Synopsis by Josh Ralske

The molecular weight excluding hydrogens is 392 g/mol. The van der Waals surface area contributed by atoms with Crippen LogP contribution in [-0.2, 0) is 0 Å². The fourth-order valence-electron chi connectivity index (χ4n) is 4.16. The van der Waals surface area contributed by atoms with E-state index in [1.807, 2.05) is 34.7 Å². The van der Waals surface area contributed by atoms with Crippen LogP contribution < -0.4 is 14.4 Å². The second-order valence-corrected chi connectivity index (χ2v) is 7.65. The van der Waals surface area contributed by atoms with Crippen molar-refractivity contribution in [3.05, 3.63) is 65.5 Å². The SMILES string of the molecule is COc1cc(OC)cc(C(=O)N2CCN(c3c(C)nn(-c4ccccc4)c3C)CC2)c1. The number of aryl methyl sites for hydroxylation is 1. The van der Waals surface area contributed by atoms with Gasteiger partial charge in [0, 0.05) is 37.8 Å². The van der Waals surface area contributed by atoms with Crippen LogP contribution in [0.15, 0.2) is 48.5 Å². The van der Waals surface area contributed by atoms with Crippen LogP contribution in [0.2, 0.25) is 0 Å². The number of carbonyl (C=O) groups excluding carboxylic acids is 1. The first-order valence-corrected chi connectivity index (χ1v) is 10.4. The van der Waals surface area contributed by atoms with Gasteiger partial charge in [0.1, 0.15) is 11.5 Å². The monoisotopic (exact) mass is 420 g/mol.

Project Greenlight is an ambitious and unique reality program. The series was a joint venture of Miramax, HBO, Sam Adams, and LivePlanet. The executive producers of the series and the subsequent feature film, Stolen Summer, were actor/screenwriters Matt Damon and Ben Affleck and producer Chris Moore (American Pie), who are co-founders of LivePlanet. The first season aired on HBO beginning in December of 2001, but it all began with a screenwriting contest announced in September of 2000. The winner of the contest would be able to direct their film, with a one-million-dollar budget and theatrical distribution supplied by Miramax. Over 7,000 entries were received through the Project Greenlight website. Using a peer review process, the entries were narrowed down to 250. These 250 contestants were each asked to make a three-minute personal video to pitch their project and themselves. These tapes were reviewed by Damon, Affleck, Moore, and executives from Miramax, who narrowed the field down to the top 30. The 30 screenplays were read and evaluated, and ten were selected to move on to the next stage. Each of these ten contestants was given digital equipment to shoot and edit a three-minute scene from their screenplay. They were then flown to Los Angeles, where their scenes were publicly screened, and then Damon and Affleck announced the three finalists. After interviewing the finalists about their scripts, and debating amongst themselves about the relative merits of each project, Pete Jones was selected as the contest winner for his script, Stolen Summer. All of this was shown in the first episode of Project Greenlight. The television series then went on to follow Jones through the preproduction process. The novice director immediately runs into trouble because he's written a period film, set in Chicago, with two young boys in the lead. Producer Chris Moore repeatedly runs down the problems with doing such a complicated shoot on such a small budget, while fighting alongside Jones to get more money from Miramax. Eventually, they get enough money to shoot a period film on location in Chicago, but they're on a very tight schedule. Jones offers key roles in the film to Sean Penn and Emma Thompson, who turn it down. Eventually, Aidan Quinn and Bonnie Hunt are cast instead, with Kevin Pollak in an important supporting role. The series captures the grind of low-budget filmmaking as the production begins. Jones' inexperience, combined with the reluctance of co-producer Jeff Balis and line producer Pat Peach to interfere with the director's vision, leads to a lot of stress on the set, as poorly conceived and elaborate shots lead to several long, disastrous days. There's a tremendous amount of pressure on the production team to "make the day" -- shoot every shot scheduled for every given day -- because the production is on such a tight budget and can't afford overruns. Jones is often forced to cut dialogue and simplify scenes, not just to save time, but to get the performances he wants from his two young actors, Adi Stein and Mike Weinberg. Several mistakes are made early on, and Moore begins to worry about where the shoot is headed. Peach, meanwhile, in what seems like a power play, complains both to Moore and to people at Miramax about Balis' inexperience. Moore considers firing Balis, over the objections of Jones, but is dissuaded by a vote of confidence from Miramax exec Michelle Sy. More conflicts arise as the production team feels that Jones is giving too much power to director of photography Pete Biagi, who seems to be more concerned about "making his reel" than telling Jones' story. Eventually, the strenuous production wraps. A couple of episodes are devoted to the sometimes painful editing decisions that Jones has to make during postproduction. On the last episode of the first season, Stolen Summer premieres at the 2002 Sundance Film Festival. The crowd at Sundance, having seen the earlier episodes of the show, is surprised to see how well the finished film turned out. While Stolen Summer garnered its share of positive reviews, it failed to do much business at the box office. In addition, several of the people involved in the production complained about how the television series portrayed the shoot, claiming that the show's producers went out of their way to make minor problems and conflicts look more dramatic than they actually were. Kevin Pollak wrote disparagingly of the program (though he did admit it was entertaining) on the Project Greenlight website. Nevertheless, when it was all said and done, plans were in the air to hold another contest and produce a second season of the television program.